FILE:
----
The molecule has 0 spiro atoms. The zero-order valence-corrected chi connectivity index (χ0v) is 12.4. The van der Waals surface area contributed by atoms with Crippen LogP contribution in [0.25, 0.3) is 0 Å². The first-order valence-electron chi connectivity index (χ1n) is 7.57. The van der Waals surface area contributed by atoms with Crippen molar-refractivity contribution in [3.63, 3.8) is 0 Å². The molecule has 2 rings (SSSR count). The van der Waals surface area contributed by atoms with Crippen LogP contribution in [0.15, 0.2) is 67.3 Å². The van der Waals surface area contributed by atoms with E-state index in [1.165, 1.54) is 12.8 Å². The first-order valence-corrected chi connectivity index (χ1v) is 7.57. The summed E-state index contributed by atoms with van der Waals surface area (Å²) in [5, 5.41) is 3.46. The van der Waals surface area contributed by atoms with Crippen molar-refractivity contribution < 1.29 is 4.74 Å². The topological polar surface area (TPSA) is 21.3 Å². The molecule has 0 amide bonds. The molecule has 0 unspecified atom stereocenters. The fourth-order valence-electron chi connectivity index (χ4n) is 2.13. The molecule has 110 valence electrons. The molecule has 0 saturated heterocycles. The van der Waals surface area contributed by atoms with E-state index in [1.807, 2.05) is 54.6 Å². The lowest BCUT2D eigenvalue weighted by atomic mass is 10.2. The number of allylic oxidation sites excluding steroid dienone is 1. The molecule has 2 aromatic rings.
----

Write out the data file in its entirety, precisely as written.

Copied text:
The molecule has 0 spiro atoms. The zero-order valence-corrected chi connectivity index (χ0v) is 12.4. The van der Waals surface area contributed by atoms with Crippen LogP contribution in [0.25, 0.3) is 0 Å². The first-order valence-electron chi connectivity index (χ1n) is 7.57. The van der Waals surface area contributed by atoms with Crippen molar-refractivity contribution in [3.63, 3.8) is 0 Å². The molecule has 2 rings (SSSR count). The van der Waals surface area contributed by atoms with Crippen LogP contribution in [0.15, 0.2) is 67.3 Å². The van der Waals surface area contributed by atoms with E-state index in [1.165, 1.54) is 12.8 Å². The first-order valence-corrected chi connectivity index (χ1v) is 7.57. The summed E-state index contributed by atoms with van der Waals surface area (Å²) in [5, 5.41) is 3.46. The van der Waals surface area contributed by atoms with Crippen molar-refractivity contribution < 1.29 is 4.74 Å². The topological polar surface area (TPSA) is 21.3 Å². The molecule has 0 amide bonds. The molecule has 0 unspecified atom stereocenters. The fourth-order valence-electron chi connectivity index (χ4n) is 2.13. The molecule has 110 valence electrons. The molecule has 0 saturated heterocycles. The van der Waals surface area contributed by atoms with E-state index in [1.807, 2.05) is 54.6 Å². The lowest BCUT2D eigenvalue weighted by atomic mass is 10.2. The number of allylic oxidation sites excluding steroid dienone is 1. The molecule has 2 aromatic rings.